Mysterious Universe

What Earth creature is best-suited for space travel? If you said the one with the smartest brain and opposable thumbs, you’d be half right. If you said the eight-legged one that looks like a micro-sized water bear, is found thriving in the most hostile environments on the planet, and has already survived in the vacuum of outer space without the benefit of a million-dollar space suit, you’d be half right as well. Researchers are seriously studying ways to combine human and tardigrade DNA to create a radiation-resistant hybrid to colonize Mars. Will their spacesuits need more legs?

“If we have another 20 years of pure discovery and mapping and functional validation of what we think we know, maybe by 20 years from now, I’m hoping we could be at the stage where we would be able to say we can make a human that could be better surviving on Mars.”

While humans might visit Mars before 2039, that date is well-within the projections for setting up a permanent settlement there, and it’s the survival of those humans Chris Mason, a geneticist and associate professor of physiology and biophysics at Weill Cornell University in New York, is focused on. In a presentation at the 8th Human Genetics in NYC Conference, Mason talked about what he learned as a member of the NASA team studying the twin astronauts Mark and Scott Kelly and how his physiology changed after Mark spent a year in space. That research highlighted the damaging effects of cosmic radiation on the human body. In an interview with Space.com after his presentation, Mason discussed his radical idea for gene-splicing human cells with the mighty tardigrade.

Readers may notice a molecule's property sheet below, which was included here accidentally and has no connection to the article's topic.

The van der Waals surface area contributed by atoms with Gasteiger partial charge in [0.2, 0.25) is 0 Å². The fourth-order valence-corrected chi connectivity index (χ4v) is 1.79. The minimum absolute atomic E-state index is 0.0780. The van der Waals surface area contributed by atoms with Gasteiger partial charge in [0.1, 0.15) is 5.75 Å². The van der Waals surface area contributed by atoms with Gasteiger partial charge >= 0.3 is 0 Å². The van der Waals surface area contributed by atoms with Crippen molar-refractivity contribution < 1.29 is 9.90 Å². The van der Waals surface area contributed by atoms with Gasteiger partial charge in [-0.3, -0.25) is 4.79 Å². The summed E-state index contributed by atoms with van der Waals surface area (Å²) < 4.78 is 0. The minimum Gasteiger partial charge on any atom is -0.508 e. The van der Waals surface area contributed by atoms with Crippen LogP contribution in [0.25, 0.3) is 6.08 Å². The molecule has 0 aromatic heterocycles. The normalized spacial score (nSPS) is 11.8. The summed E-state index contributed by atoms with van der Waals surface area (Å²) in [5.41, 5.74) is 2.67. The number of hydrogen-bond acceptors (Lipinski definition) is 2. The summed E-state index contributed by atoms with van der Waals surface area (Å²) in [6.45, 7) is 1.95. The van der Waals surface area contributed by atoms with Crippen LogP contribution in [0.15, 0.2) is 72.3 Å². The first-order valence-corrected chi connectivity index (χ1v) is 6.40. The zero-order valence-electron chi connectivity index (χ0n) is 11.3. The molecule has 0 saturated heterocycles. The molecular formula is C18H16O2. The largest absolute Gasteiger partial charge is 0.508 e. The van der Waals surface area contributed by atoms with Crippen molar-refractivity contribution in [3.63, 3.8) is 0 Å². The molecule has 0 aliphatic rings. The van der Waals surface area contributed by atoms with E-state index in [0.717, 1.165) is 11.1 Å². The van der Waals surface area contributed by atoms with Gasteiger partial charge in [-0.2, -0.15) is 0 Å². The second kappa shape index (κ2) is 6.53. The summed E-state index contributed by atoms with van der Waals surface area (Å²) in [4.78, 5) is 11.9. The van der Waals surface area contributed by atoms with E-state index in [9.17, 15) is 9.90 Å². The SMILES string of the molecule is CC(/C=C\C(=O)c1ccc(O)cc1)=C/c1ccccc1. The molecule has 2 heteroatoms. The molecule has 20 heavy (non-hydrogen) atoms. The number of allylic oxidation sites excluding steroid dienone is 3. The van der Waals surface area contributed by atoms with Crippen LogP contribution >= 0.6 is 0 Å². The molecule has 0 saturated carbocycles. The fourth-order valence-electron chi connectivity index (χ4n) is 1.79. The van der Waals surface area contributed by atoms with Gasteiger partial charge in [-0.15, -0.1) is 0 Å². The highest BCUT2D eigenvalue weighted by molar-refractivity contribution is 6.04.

“Genetically editing humans for space travel would likely be a part of natural changes to the human physiology that could occur after living on Mars for a number of years, Mason said. “It’s not if we evolve; it’s when we evolve,” he added.”

Mark and Scott Kelly (Credit: NASA)

The way Mason sees it, putting humans in space in large numbers would trigger the usual survival-of-the-fittest evolutionary changes to their physiology, one of which would be that the survivors would have slightly more radiation protection which would be passed down to their offspring and grow stronger over generations. By genetically altering humans ahead of time, that evolution would be accelerated artificially. The real question is … would natural evolution create a human with tardigrade characteristics like Mason and other researchers want to create themselves?

Here’s another question. Despite the tardigrade’s universal survivalist body, would a human-tardigrade hybrid lose its ability to survive on Earth? Would these hybrids be doomed to die on Mars and never return to Earth?

“In terms of a question of liberty, you’re engineering it [a future human] to have lots more opportunities, again assuming we haven’t taken away opportunities. If we learned that, in some way, when we decided to try and prove the ability of humans to live beyond Earth, and we take away their ability to live on Earth, I think that would be unjust.”

Unjust, yes. However, if we’re talking human ethics, we know from past experience that human profits influence human ethics. While this might cause NASA to ponder whether it’s right for a Martian colony, would it stop a space corporation from offering an obscene amount of money to volunteers on a suicide mission to mine an asteroid loaded with rare minerals – money that might set their family up for life – even for generations?

Would ethics really win out?

Based on past experience, will we see a human-tardigrade hybrid?

To paraphrase a suitable adage: the water bear is already out of the bag.